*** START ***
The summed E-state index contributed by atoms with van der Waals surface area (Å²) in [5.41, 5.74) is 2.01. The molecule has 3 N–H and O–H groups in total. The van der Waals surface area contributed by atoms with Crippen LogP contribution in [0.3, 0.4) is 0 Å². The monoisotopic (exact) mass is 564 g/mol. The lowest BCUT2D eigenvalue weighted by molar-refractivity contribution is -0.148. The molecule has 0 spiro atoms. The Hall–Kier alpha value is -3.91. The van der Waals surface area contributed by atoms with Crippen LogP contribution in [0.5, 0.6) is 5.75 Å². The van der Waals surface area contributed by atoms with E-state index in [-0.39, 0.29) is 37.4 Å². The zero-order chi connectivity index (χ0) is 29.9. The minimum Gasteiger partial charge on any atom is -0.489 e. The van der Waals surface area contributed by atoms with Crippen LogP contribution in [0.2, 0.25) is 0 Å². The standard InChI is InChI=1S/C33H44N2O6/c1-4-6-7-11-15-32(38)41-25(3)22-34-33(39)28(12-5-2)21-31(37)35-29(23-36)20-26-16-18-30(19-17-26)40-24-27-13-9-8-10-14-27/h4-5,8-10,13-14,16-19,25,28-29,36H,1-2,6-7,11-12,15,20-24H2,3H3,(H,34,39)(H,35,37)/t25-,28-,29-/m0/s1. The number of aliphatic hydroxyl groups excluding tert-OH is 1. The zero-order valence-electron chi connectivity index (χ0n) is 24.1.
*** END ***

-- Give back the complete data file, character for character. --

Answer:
The summed E-state index contributed by atoms with van der Waals surface area (Å²) in [5.41, 5.74) is 2.01. The molecule has 3 N–H and O–H groups in total. The van der Waals surface area contributed by atoms with Crippen LogP contribution in [0.3, 0.4) is 0 Å². The monoisotopic (exact) mass is 564 g/mol. The lowest BCUT2D eigenvalue weighted by molar-refractivity contribution is -0.148. The molecule has 0 spiro atoms. The Hall–Kier alpha value is -3.91. The van der Waals surface area contributed by atoms with Crippen LogP contribution in [0.5, 0.6) is 5.75 Å². The van der Waals surface area contributed by atoms with E-state index in [-0.39, 0.29) is 37.4 Å². The zero-order chi connectivity index (χ0) is 29.9. The minimum Gasteiger partial charge on any atom is -0.489 e. The van der Waals surface area contributed by atoms with Crippen LogP contribution in [0.2, 0.25) is 0 Å². The standard InChI is InChI=1S/C33H44N2O6/c1-4-6-7-11-15-32(38)41-25(3)22-34-33(39)28(12-5-2)21-31(37)35-29(23-36)20-26-16-18-30(19-17-26)40-24-27-13-9-8-10-14-27/h4-5,8-10,13-14,16-19,25,28-29,36H,1-2,6-7,11-12,15,20-24H2,3H3,(H,34,39)(H,35,37)/t25-,28-,29-/m0/s1. The number of aliphatic hydroxyl groups excluding tert-OH is 1. The zero-order valence-electron chi connectivity index (χ0n) is 24.1.